So, what are we to make of the suggestion that traditionalists are guilty of “an heretical interpretation” when they vigorously uphold the tradition of the Church as it was articulated, with neither confusion nor ambiguity, in the centuries leading up to the Council? Would this not be an indication that the accuser has fallen precisely into the trap that Cardinal Ratzinger warned against?
Further troubling is that Archbishop Muller speaks of the content of Vatican II and its “authentic intentions” as though they are one and the same. The reality is that they are not.
Concerning the intent of the Council, one need only explore the text of Pope John XXIII’s Opening Address to conclude that Vatican II has failed to accomplish – at least up to this point in time – the goal that the Holy Father set before it. This realization is unavoidable, not by way of interpretation, but simply as a matter of observation.
It has often been said that half-a-century is but a drop in the bucket as it relates to the fruitfulness of a given ecumenical council.
In a recent interview, for example, Cardinal Walter Brandmüller rhetorically asked, “But what is fifty years after all?”
“Cast your mind back to the Council of Nicaea in 325,” he continued, “the disputes surrounding the dogma of this Council – about the nature of the Son; that is whether he was made of the same substance as the Father or not – continued for more than a hundred years.”
I used to buy into such arguments, but no longer.
Those earlier ecumenical councils, which met at times of considerable crisis; were charged with passing judgment on unsettled theological issues of great importance; and which ultimately issued solemn doctrinal definitions and condemnations (as in the case of the Council of Nicaea), cannot be compared to Vatican II.
For one, the Church in the late 1950’s was not in the midst of a doctrinal crisis; rather, she was enjoying a period of relative peace and calm. The Church was thriving in many places.
In fact, according to Pope John XXIII, speaking as the Council commenced, “The sacred deposit of faith… is presumed to be well known and familiar to all.”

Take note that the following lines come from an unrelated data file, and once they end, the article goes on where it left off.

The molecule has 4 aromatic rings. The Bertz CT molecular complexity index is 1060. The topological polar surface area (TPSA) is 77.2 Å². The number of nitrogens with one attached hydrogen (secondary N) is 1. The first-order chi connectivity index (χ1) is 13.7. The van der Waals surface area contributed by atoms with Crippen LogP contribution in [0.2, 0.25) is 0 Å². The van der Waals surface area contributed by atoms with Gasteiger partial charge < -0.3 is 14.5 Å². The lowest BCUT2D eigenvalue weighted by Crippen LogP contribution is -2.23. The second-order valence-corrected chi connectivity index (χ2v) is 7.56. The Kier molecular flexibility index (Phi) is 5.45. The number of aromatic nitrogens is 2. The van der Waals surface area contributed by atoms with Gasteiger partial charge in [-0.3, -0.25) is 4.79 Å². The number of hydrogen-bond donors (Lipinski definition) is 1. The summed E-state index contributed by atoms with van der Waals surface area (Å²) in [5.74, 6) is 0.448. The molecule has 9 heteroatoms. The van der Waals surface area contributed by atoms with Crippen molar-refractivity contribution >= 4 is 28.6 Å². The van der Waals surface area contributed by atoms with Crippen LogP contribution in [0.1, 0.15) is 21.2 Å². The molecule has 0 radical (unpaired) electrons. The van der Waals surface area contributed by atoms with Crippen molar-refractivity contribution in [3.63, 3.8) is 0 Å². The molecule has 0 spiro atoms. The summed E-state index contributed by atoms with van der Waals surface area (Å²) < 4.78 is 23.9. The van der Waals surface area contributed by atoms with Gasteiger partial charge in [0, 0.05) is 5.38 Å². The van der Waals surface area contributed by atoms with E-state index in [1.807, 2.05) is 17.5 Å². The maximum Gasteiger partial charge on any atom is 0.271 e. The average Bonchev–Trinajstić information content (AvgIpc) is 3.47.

This particular council was charged with the relatively simple task of re-articulating the doctrine of the faith in an ever more understandable way, applying these timeless truths to the realities of life as we know it. That’s it.
Its decrees have since been translated and disseminated the world over, just as the Magisterium that followed, and yet, fifty years later we’re still trying to decipher them.
It is further noteworthy that the text of this council is unlike that of councils past.
According to Cardinal Godfried Danneels, speaking at a recent conference on Vatican II, “The language of ecclesiastical authority [before the Council] was primarily juridical and legislative. It was rational, conceptual, concise, and clear-cut. Vatican II chose a more pastorally-oriented language: less clear-cut, suggestive, not determinant, calm, and serenely dialogical.”
“There were no short position papers or judgments, no sharp formulations of belief and discipline, and very little normative language,” he continued.
In other words, the text of Vatican II lacks, in places, the preciseness that has been the hallmark of all of the great ecumenical councils of the Church.
As any parent instinctually knows, offering instruction without clarity is a recipe for bedlam. This is true whether we’re discussing the children in our own home-sweet-home, or life in the House of God.
In order for our examination of the conciliar text to be fruitful, I firmly believe that we must remain ever diligent in avoiding the “superdogma” mindset that Cardinal Ratzinger warned against. That means exploring the documents of the Council with eyes opened wide, thanking the Lord for the richness and beauty contained therein, yet willing to admit of their imperfections and shortcomings when we encounter them, measuring any and all ambiguity there present against the clear-cut, sharp formulations of belief and discipline that preceded it.
It is for this reason that Archbishop Muller’s condemnation of those who seek refuge in the stronghold of tradition – even going so far as to invoke the “H” word – is so deeply troubling. It appears as though the Prefect is of the mind that the documents of Vatican II are impeccable representations of the Catholic faith in and of themselves.
I sincerely hope that I am misreading his intent, but if that be the starting point for a journey into the conciliar text, good luck arriving at that new springtime.